The role of labour unions in emerging sectors

The rate of formation of unions and the union activities in this industry do not instill confidence in the minds of employees

Updated - February 09, 2023 01:23 am IST

Published - February 09, 2023 12:15 am IST

There have been many reports of lay-offs in the last few months, especially in emerging sectors. Lay-offs have been taking place not only in India, but in major economies like the U.S. too. Large, medium and small enterprises as well as start-ups have let go of dozens or even thousands of workers. In 2022, start-ups including Byju’s, Ola, Unacademy, Vedantu, Chargebee, WhiteHat Jr, Udaan and CityMall announced lay-offs. Their reasons included restructuring, cost-cutting, automation, financial constraints, performance rating, adverse economic conditions and changes in the business model. At the global level, Alphabet, Amazon, Meta, Microsoft, Twitter and Apple, among others, have let go of employees. Amazon cited an uncertain economy and rapid hires in the past as reasons for retrenchment.

The Amazon story

At the same time, unionisation attempts in these giant companies have caught our imagination. Amazon workers at the warehouse at Staten Island called JFK8 succeeded in forming the Amazon Labour Union under the leadership of Chris Smalls, who had been fired from the company. Amazon reacted by filing numerous objections with the National Labour Relations Board, the federal body that protects the rights of private sector employees to join together. On the other hand, employees at the warehouse near Albany voted overwhelmingly against unionisation in October 2022 as many of them were sceptical of the bargaining power of a union vis-à-vis a giant like Amazon.

In India, Amazon shut down Amazon Food and Amazon Academy. It retrenched workers in the Indian facility in a gradual manner. The Nascent Information Technology Employees Senate, which works for the welfare, rights, justice and empowerment of IT (Information Technology), BPO (business process outsourcing) and KPO (knowledge process outsourcing) professionals in India, has alleged that Amazon violated labour laws. It also complained to the Union Labour Minister, seeking his Ministry’s intervention. The Deputy Chief Labour Commissioner in Bengaluru served a notice seeking information from the company. But it is well-known how seriously employers, especially multi-national corporations (MNCs), take labour departments; they ignore conciliation meetings more often than trade unions. NITES President Harpreet Singh Saluja vows to fight Amazon, but this will not be easy.

The Hirschman model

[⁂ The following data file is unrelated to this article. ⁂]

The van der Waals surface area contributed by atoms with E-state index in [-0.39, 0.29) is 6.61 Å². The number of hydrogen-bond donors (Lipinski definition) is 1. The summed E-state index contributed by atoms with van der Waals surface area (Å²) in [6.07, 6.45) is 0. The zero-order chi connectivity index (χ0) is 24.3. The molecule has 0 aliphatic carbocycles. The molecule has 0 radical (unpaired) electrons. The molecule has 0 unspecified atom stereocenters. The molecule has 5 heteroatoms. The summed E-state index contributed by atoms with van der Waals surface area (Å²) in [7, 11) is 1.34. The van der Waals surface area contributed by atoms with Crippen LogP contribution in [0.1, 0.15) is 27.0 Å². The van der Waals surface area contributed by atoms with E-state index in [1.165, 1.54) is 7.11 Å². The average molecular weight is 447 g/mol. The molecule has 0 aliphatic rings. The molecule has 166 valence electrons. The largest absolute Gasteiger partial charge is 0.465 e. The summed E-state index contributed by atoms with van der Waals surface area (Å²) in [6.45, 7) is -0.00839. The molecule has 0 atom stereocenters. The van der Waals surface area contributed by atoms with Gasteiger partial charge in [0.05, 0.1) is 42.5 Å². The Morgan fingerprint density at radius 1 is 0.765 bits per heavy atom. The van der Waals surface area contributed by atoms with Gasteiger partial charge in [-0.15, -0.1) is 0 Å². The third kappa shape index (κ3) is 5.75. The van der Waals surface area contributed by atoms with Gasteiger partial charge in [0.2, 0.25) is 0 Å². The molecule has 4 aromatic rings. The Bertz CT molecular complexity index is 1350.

The question we can then ask is whether collective action can be taken in emerging enterprises. Start-ups hardly have trade unions in their facilities and so retrenchments in these companies go uncontested.

Compared to conventional industries such as manufacturing, public utilities, and conventional financial sectors such as traditional banking and insurance, forming unions in modern and emerging sectors is much more difficult. Long ago, Freeman and Medoff examined the effect of trade unionism on the exit behaviour of workers in the context of the ‘exit-voice-loyalty’ model of Albert Hirschman. I use this with some modifications to explain my point.

On the demand side, the IT and IT-enabled Services employees felt no need for trade unions as unions are typically associated with manual labour, while IT employees are associated with “elitism” and “professionalism”. It is believed that IT employees do not need trade unions as they have competitive compensation pay packages, supposedly good conditions of work and a mechanism to address grievances. And so, they stay on and are loyal to the company and the industry. If these conditions are violated, they switch to other organisations as they have the required skill sets (exit); hence, labour turnover in this sector has been rather high. They do not collectively bargain or strike or resort to legal action as middle-class employees who go to court would be stigmatised (voice). And many survive by simply keeping quiet (loyalty).

Despite this, announcements of massive lay-offs, such as by Tata Consultancy Services in 2015, have led to the birth of labour unions in this sector in India. Bad human resource policies and practices, too, have provoked or prompted workers to unionise. But the rate of formation of unions and the union activities in this industry (on the supply side) do not instill confidence in the minds of employees.

A huge ask

Unions in the IT sector have to deal with both Indian and Western behemoths, which is a huge ask. The state obviously needs MNCs to stay on in India. Start-ups don’t have the ideal conditions for unionisation. Employees would rather accept low-paying jobs than unionise. Further, trade unions are fighting on multiple fronts. They are struggling to retain historical labour rights, secure social security for the millions of informal workers and fight the adversities created during and after COVID-19. Industrial accidents, too, are frequent. Many garment and electronics industries, for instance, which have wide supply chains, violate labour rights. Unions have sometimes succeeded in securing marginal rights. But there is only so much that they can do. The Amazon story is going viral in the 500 million labour market in India where hardly 10% of the total workforce is unionised.

However, this is not to brush aside the fact that unions need to be encompassing of all workers and be the vanguard of workers’ mobilisation. After all, they are the only historically tested collective labour institutions.

K.R. Shyam Sundar is Professor, XLRI, Xavier School of Management, Jamshedpur

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